Freya Johnston

Freya Johnston is writing a book about un-written books.

Dorothy​ is a badly paid, unenthusiastic adjunct professor of English at an unnamed New York City university. Trained to criticise and evaluate, she pays meticulous attention to herself and her surroundings – to no particular end. The Life of the Mind, Christine Smallwood’s first novel, begins with Dorothy having a miscarriage, and charts her mental and physical state over the...

Mary Wollstonecraft​ is in many ways ill-suited to the role of the earliest advocate of women’s rights. The term ‘feminism’ and its tradition postdate her by at least half a century; she appears to have intensely disliked most women; and she celebrated qualities of mind that she tended to label ‘masculine’ or ‘manly’. In the works for which she is...

‘How much are the Poor to be pitied, & the Rich to be blamed!’ the young Jane Austen exclaimed in a marginal note to Oliver Goldsmith’s History of England. Mary Toft, the notorious 18th-century ‘rabbit breeder’, was undoubtedly very poor. But was she to be pitied? Contemporary accounts of her hoax identified her as ‘poor’ in ways that combined...

No Bottom to Them: Pockets, like Novels

Freya Johnston, 5 December 2019

Like the novel​, with whose origins it is contemporary, the pocket is a repository that promises to contain and disburse secrets. Pockets, like novels, can enclose a story about the lost and found. Just as characters in 18th-century fiction are often begged to provide the histories of their lives and adventures, so too they may be talked out of their possessions. ‘You do wisely...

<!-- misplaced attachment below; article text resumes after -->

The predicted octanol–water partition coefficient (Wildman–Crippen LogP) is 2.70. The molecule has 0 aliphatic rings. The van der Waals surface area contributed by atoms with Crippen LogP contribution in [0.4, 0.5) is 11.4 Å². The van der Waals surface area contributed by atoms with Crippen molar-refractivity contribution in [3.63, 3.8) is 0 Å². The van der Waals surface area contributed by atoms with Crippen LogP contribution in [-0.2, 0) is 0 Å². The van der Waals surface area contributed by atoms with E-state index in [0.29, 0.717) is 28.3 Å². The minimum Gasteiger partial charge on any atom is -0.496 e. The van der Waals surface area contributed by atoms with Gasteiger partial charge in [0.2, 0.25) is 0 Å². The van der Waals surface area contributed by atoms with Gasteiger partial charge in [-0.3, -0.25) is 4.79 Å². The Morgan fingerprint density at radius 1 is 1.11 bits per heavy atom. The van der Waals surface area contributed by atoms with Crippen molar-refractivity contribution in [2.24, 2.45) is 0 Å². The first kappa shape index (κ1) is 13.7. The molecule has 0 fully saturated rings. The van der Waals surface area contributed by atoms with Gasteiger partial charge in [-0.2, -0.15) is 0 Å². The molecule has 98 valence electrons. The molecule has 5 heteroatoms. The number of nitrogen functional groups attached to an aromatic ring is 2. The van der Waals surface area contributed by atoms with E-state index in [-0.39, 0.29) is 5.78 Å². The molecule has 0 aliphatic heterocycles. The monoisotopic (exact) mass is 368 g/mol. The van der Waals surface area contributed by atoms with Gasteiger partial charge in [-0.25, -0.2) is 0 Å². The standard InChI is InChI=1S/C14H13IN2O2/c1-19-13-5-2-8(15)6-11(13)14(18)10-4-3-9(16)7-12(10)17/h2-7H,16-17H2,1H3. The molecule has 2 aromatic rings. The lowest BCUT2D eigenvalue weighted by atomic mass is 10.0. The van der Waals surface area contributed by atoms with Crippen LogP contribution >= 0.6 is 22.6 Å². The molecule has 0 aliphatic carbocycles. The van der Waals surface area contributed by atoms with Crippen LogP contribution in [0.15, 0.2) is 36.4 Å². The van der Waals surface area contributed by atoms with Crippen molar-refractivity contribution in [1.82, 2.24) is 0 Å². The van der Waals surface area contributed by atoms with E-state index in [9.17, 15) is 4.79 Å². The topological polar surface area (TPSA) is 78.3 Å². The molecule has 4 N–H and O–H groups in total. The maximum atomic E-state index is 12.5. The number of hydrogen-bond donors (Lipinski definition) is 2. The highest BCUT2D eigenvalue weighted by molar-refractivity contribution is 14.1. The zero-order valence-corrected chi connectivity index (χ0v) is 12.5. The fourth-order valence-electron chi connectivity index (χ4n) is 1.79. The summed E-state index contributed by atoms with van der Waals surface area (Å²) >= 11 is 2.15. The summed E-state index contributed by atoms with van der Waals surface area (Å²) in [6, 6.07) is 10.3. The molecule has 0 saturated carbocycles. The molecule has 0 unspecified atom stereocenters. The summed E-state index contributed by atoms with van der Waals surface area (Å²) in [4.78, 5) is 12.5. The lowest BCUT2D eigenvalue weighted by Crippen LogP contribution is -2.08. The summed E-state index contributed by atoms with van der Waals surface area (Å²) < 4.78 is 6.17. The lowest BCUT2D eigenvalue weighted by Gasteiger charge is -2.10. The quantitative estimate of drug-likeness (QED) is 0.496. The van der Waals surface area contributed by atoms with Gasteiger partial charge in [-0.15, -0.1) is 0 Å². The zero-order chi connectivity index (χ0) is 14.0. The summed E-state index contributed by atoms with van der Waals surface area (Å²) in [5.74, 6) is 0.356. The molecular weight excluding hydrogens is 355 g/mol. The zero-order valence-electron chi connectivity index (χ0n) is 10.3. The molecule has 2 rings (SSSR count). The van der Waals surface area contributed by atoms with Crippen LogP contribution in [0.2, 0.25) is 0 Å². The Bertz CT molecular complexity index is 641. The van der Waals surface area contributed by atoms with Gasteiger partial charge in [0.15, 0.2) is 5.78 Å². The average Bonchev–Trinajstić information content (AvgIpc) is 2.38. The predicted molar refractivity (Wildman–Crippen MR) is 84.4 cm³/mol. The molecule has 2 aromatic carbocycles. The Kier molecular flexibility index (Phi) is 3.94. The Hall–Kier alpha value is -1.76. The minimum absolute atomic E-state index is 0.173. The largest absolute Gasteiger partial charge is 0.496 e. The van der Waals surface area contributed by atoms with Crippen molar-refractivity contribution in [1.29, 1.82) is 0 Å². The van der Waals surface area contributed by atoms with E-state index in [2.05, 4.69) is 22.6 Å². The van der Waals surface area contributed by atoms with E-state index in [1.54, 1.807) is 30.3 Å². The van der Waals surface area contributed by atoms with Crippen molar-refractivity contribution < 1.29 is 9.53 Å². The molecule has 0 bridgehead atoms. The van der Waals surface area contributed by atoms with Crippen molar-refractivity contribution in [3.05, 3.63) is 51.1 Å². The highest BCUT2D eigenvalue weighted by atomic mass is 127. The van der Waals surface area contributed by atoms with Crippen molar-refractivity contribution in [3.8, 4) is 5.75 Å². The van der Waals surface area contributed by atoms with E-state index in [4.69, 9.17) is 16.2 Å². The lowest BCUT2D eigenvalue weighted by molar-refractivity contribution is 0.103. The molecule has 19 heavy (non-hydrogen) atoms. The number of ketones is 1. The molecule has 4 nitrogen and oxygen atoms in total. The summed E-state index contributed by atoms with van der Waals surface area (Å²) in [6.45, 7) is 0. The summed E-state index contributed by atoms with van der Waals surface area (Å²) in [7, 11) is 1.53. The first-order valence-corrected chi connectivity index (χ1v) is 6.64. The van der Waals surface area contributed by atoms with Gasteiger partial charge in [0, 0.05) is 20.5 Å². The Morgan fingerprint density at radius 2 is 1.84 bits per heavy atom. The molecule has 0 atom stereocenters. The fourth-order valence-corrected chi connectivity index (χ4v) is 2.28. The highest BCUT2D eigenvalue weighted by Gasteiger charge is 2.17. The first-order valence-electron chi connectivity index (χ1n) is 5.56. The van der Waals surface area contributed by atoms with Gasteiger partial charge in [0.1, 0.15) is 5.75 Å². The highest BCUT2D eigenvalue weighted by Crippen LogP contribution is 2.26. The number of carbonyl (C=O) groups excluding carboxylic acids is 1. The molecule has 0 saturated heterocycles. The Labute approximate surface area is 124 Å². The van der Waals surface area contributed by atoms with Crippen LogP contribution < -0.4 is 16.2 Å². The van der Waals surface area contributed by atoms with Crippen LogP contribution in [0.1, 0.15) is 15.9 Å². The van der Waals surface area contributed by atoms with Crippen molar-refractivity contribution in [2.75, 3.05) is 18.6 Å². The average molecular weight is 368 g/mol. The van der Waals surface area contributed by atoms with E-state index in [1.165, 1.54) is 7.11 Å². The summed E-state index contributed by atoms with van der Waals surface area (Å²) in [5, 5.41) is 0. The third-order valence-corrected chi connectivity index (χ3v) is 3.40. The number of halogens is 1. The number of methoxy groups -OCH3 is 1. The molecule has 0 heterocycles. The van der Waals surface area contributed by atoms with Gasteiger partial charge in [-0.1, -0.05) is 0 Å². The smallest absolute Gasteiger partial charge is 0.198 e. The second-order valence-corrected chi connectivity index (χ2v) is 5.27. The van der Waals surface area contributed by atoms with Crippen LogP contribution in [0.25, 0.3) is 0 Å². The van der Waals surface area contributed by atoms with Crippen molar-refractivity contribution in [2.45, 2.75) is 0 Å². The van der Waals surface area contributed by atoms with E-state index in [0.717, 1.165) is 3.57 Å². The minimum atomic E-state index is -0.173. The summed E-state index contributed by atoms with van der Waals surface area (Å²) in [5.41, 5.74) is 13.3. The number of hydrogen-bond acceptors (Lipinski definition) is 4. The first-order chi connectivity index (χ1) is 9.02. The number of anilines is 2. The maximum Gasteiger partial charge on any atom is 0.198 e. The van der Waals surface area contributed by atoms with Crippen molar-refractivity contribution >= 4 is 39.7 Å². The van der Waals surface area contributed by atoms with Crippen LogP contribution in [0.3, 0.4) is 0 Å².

To read his life in his work – to see that work as bearing the imprint of an existence that was, in Johnson’s words, ‘radically wretched’ as well as triumphant – is to attempt the kind of biographical criticism at which Johnson himself excelled, which he might indeed be said to have invented in the Lives of the Poets. He might also be said, posthumously, to have suffered from it, since the grip of Boswell’s vivid and brilliantly idiosyncratic account of his friend on readers’ imaginations was so immediate and so tenacious.

Beastliness: Eric Griffiths

John Mullan, 23 May 2019

Quite​ a few academics in British universities are still called ‘lecturers’ even if plenty of humanities students seem to think lecturing is unnecessary. They can see the point of...

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Bring some Madeira: Thomas Love Peacock

Thomas Keymer, 8 February 2018

Marilyn Butler​, whose Peacock Displayed was published in 1979, wasn’t the first to connect Peacock’s name with the showy wit of his satires. It started with Shelley, his friend...

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